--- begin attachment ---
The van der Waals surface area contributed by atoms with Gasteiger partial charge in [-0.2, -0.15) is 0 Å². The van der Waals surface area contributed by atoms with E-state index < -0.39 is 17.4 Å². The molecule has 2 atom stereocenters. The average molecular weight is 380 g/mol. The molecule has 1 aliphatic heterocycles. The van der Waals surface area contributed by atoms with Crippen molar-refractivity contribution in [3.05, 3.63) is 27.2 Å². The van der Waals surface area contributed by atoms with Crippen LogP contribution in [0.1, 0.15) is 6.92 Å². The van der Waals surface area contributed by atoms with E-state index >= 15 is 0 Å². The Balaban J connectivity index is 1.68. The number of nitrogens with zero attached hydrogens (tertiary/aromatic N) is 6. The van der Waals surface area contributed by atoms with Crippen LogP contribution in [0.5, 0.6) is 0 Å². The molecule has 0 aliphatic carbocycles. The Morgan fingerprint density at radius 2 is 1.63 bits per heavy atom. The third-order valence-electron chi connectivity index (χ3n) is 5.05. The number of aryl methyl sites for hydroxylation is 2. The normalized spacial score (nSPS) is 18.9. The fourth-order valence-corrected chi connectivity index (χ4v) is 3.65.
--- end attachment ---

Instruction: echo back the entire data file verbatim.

The van der Waals surface area contributed by atoms with Gasteiger partial charge in [-0.2, -0.15) is 0 Å². The van der Waals surface area contributed by atoms with E-state index < -0.39 is 17.4 Å². The molecule has 2 atom stereocenters. The average molecular weight is 380 g/mol. The molecule has 1 aliphatic heterocycles. The van der Waals surface area contributed by atoms with Crippen molar-refractivity contribution in [3.05, 3.63) is 27.2 Å². The van der Waals surface area contributed by atoms with Crippen LogP contribution in [0.1, 0.15) is 6.92 Å². The van der Waals surface area contributed by atoms with E-state index >= 15 is 0 Å². The Balaban J connectivity index is 1.68. The number of nitrogens with zero attached hydrogens (tertiary/aromatic N) is 6. The van der Waals surface area contributed by atoms with Crippen LogP contribution in [0.5, 0.6) is 0 Å². The molecule has 0 aliphatic carbocycles. The Morgan fingerprint density at radius 2 is 1.63 bits per heavy atom. The third-order valence-electron chi connectivity index (χ3n) is 5.05. The number of aryl methyl sites for hydroxylation is 2. The normalized spacial score (nSPS) is 18.9. The fourth-order valence-corrected chi connectivity index (χ4v) is 3.65.